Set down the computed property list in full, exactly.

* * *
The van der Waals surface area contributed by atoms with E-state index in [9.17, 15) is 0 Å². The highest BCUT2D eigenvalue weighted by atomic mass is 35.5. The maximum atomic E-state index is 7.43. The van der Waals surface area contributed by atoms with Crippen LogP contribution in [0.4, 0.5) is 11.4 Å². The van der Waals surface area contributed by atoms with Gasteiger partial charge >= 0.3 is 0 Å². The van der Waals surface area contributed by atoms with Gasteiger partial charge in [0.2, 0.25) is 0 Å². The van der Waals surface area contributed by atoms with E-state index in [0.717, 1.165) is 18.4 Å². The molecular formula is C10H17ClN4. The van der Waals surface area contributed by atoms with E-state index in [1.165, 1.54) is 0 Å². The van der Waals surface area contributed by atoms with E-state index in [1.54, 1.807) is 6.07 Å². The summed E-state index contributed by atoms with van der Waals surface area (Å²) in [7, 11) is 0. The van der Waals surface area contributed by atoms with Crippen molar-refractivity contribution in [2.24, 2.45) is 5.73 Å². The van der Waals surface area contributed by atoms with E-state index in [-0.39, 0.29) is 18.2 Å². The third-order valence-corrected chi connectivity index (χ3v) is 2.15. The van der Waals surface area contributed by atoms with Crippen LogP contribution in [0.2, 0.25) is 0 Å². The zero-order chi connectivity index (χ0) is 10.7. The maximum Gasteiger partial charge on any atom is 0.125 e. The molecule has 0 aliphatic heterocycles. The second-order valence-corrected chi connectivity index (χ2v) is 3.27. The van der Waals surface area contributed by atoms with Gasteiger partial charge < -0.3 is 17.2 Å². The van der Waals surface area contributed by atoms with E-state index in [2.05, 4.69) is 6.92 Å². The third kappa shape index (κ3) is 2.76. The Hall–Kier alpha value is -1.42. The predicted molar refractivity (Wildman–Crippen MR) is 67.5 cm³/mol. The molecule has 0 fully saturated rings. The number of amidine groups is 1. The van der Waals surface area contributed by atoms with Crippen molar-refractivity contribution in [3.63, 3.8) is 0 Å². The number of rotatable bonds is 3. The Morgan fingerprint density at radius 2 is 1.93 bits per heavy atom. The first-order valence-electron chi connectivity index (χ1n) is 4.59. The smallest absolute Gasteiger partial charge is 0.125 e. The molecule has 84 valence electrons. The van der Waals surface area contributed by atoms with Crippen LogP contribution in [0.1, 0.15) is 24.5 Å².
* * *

The van der Waals surface area contributed by atoms with E-state index in [9.17, 15) is 0 Å². The highest BCUT2D eigenvalue weighted by atomic mass is 35.5. The maximum atomic E-state index is 7.43. The van der Waals surface area contributed by atoms with Crippen LogP contribution in [0.4, 0.5) is 11.4 Å². The van der Waals surface area contributed by atoms with Gasteiger partial charge >= 0.3 is 0 Å². The van der Waals surface area contributed by atoms with Gasteiger partial charge in [0.2, 0.25) is 0 Å². The van der Waals surface area contributed by atoms with E-state index in [0.717, 1.165) is 18.4 Å². The molecular formula is C10H17ClN4. The van der Waals surface area contributed by atoms with E-state index in [1.165, 1.54) is 0 Å². The van der Waals surface area contributed by atoms with E-state index in [1.54, 1.807) is 6.07 Å². The summed E-state index contributed by atoms with van der Waals surface area (Å²) in [7, 11) is 0. The van der Waals surface area contributed by atoms with Crippen molar-refractivity contribution in [2.24, 2.45) is 5.73 Å². The van der Waals surface area contributed by atoms with E-state index in [-0.39, 0.29) is 18.2 Å². The third-order valence-corrected chi connectivity index (χ3v) is 2.15. The van der Waals surface area contributed by atoms with Crippen LogP contribution in [0.2, 0.25) is 0 Å². The zero-order chi connectivity index (χ0) is 10.7. The maximum Gasteiger partial charge on any atom is 0.125 e. The molecule has 0 aliphatic heterocycles. The second-order valence-corrected chi connectivity index (χ2v) is 3.27. The van der Waals surface area contributed by atoms with Gasteiger partial charge < -0.3 is 17.2 Å². The van der Waals surface area contributed by atoms with E-state index in [2.05, 4.69) is 6.92 Å². The third kappa shape index (κ3) is 2.76. The Hall–Kier alpha value is -1.42. The predicted molar refractivity (Wildman–Crippen MR) is 67.5 cm³/mol. The molecule has 0 fully saturated rings. The number of amidine groups is 1. The van der Waals surface area contributed by atoms with Crippen molar-refractivity contribution in [3.63, 3.8) is 0 Å². The number of rotatable bonds is 3. The Morgan fingerprint density at radius 2 is 1.93 bits per heavy atom. The first-order valence-electron chi connectivity index (χ1n) is 4.59. The smallest absolute Gasteiger partial charge is 0.125 e. The molecule has 84 valence electrons. The van der Waals surface area contributed by atoms with Crippen LogP contribution in [0.1, 0.15) is 24.5 Å².